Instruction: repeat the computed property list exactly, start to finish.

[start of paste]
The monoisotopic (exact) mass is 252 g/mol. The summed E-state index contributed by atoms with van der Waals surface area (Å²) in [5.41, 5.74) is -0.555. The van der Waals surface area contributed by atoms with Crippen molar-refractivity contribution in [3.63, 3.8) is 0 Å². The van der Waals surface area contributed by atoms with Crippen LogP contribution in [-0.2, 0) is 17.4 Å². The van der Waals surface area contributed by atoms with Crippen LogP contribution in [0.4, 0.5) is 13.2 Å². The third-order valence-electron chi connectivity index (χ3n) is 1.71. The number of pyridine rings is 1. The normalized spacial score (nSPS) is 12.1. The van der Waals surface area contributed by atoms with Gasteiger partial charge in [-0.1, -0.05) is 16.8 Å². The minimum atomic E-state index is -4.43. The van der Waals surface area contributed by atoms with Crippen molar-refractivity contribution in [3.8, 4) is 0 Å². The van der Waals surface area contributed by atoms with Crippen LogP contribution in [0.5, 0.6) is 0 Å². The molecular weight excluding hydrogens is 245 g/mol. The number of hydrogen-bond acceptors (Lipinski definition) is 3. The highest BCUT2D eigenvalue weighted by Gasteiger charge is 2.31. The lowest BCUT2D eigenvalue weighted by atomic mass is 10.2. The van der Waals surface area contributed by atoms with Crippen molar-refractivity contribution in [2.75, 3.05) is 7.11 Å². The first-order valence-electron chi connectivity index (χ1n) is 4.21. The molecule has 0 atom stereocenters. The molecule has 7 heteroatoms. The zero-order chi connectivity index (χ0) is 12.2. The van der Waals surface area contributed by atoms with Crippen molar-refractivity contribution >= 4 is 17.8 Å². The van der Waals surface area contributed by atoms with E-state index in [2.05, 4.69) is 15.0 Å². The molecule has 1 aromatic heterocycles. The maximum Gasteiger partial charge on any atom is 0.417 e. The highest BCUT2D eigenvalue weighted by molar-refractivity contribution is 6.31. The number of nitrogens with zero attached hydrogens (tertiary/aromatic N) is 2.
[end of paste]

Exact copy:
The monoisotopic (exact) mass is 252 g/mol. The summed E-state index contributed by atoms with van der Waals surface area (Å²) in [5.41, 5.74) is -0.555. The van der Waals surface area contributed by atoms with Crippen molar-refractivity contribution in [3.63, 3.8) is 0 Å². The van der Waals surface area contributed by atoms with Crippen LogP contribution in [-0.2, 0) is 17.4 Å². The van der Waals surface area contributed by atoms with Crippen LogP contribution in [0.4, 0.5) is 13.2 Å². The third-order valence-electron chi connectivity index (χ3n) is 1.71. The number of pyridine rings is 1. The normalized spacial score (nSPS) is 12.1. The van der Waals surface area contributed by atoms with Gasteiger partial charge in [-0.1, -0.05) is 16.8 Å². The minimum atomic E-state index is -4.43. The van der Waals surface area contributed by atoms with Crippen molar-refractivity contribution in [3.8, 4) is 0 Å². The van der Waals surface area contributed by atoms with Crippen LogP contribution in [0.5, 0.6) is 0 Å². The molecular weight excluding hydrogens is 245 g/mol. The number of hydrogen-bond acceptors (Lipinski definition) is 3. The highest BCUT2D eigenvalue weighted by Gasteiger charge is 2.31. The lowest BCUT2D eigenvalue weighted by atomic mass is 10.2. The van der Waals surface area contributed by atoms with Crippen molar-refractivity contribution in [2.75, 3.05) is 7.11 Å². The first-order valence-electron chi connectivity index (χ1n) is 4.21. The molecule has 0 atom stereocenters. The molecule has 7 heteroatoms. The zero-order chi connectivity index (χ0) is 12.2. The van der Waals surface area contributed by atoms with Crippen molar-refractivity contribution >= 4 is 17.8 Å². The van der Waals surface area contributed by atoms with E-state index in [2.05, 4.69) is 15.0 Å². The molecule has 1 aromatic heterocycles. The maximum Gasteiger partial charge on any atom is 0.417 e. The highest BCUT2D eigenvalue weighted by molar-refractivity contribution is 6.31. The number of nitrogens with zero attached hydrogens (tertiary/aromatic N) is 2.